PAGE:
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PAPA ON THE MOON

A collection of cunningly conceived, poetically descriptive tales with layer upon layer of intrigue.

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Indie film writer and director North probes family bonds and rifts in “a novel-in-stories” set in America’s bleak backwaters and in less affluent parts of New York City.

North grew up in part on a pig farm in upstate New York, and the 11 linked tales in this collection reflect a keen understanding of the risks and rewards of rural life. Most stories center on Paul—like his creator, a pig farmer’s son—whose life is shaped by a quest for meaning. The first tale, “Percheron,” describes a man named Walter, who’s exploring fields and finds his elderly father eviscerated by a harvesting machine. Next comes “Wild Asparagus,” which introduces Paul, whose rural pursuits include witnessing a thunderstorm as a boy. “Albino,” one of the longer stories, centers on Hitch, a guitarist who’s picking his way westward across America. Another, “The Golden Macaroni,” focuses on Trish, a chain-smoking mother and caregiver for her 35-year-old son with disabilities, Charlie, who is celebrating his birthday. The focus returns to Paul in “Cooper’s Farm,” which recalls the joys and difficulties he had growing up on a pig farm, including his evolving relationships with his father and brother. In later stories, Paul joins the Navy and works as a guard at the Central Park Zoo. Stories in this book often wrap around one another intriguingly. In “The Year of the Horse,” for example, part of the narrative shifts to rural Russia to examine the life of Paul’s alcoholic wife, Anya. That tale forms a vital keystone in the atmospheric collection, smartly linking the stories that came before.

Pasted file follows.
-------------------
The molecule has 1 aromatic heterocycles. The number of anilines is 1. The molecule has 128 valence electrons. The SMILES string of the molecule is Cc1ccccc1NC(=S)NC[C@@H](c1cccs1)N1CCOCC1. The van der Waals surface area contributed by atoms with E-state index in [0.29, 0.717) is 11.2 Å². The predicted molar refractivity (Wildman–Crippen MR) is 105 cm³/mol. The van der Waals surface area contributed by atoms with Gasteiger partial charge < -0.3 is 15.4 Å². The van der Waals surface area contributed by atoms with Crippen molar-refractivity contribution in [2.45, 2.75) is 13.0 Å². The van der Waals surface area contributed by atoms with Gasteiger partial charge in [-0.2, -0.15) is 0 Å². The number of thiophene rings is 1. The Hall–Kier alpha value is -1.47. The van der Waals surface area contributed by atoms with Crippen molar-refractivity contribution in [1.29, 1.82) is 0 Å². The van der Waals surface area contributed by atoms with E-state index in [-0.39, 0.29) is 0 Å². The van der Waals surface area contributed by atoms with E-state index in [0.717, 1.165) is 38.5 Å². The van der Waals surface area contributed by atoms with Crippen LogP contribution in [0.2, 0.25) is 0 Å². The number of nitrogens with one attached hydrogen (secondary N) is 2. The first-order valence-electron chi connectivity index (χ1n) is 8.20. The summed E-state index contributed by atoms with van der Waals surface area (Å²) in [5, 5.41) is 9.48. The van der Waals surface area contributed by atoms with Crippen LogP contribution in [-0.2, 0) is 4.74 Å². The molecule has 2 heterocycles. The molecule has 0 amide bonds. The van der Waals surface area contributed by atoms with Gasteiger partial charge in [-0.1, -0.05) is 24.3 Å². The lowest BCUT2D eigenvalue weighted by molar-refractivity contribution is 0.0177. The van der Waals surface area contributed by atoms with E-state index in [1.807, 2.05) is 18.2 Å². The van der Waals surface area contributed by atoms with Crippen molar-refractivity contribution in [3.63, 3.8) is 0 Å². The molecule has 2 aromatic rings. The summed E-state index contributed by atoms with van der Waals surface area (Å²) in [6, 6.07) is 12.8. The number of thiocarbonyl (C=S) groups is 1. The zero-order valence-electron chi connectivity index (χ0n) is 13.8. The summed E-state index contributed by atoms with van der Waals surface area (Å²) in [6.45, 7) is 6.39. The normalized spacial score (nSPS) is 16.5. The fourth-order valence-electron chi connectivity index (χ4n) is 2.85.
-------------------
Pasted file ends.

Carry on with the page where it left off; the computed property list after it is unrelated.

North’s use of interconnected stories leads to an intentionally fragmented narrative, which works strongly to the advantage of the book. At times the tales are poetic shards that evoke a particular atmosphere: “Little brother sleeps under blue eyes, a tiny O at his lips, whispering his sleep dreams of fresh-cut grass and bubbles, of seashells and broken shoelaces.” At other times the narrative interweaves longer stories to develop the character of Paul, whose subtle observations of the world from childhood onward prove captivating: “The strange laughter from his father—so loud, so taken. His mother’s half caught smiles—trying to hide her teeth.” The writing may be laconic, but it enables North to create emotionally revealing tableaux using short, spare sentences: “They buried his father under cherry trees, as he had wished. Blossoms littered the moist earth and stuck to everyone’s shoes.” Over the course of the book, there are also unexpected literary forays. One gives a flâneur’s view of Manhattan that’s vaguely reminiscent of Frank O’Hara’s Lunch Poems in its preoccupation with urban miscellany: “He turned south, passing museums and tourists, hotdog carts, horse-drawn carriages, police cars, the zoo where he would not work today, old women in giant sunglasses, little boys in new suits.” Readers will be eager to understand how the stories intersect, and although some may struggle at first with the seemingly disjointed and abstract nature of the narrative, the denouement is well worth the wait.

A collection of cunningly conceived, poetically descriptive tales with layer upon layer of intrigue.

Pub Date: Sept. 9, 2022

ISBN: 978-0-9897153-3-1

Page Count: 314

Publisher: Bittersweet Editions

Review Posted Online: July 25, 2022

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THE WOMEN

A dramatic, vividly detailed reconstruction of a little-known aspect of the Vietnam War.

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A young woman’s experience as a nurse in Vietnam casts a deep shadow over her life.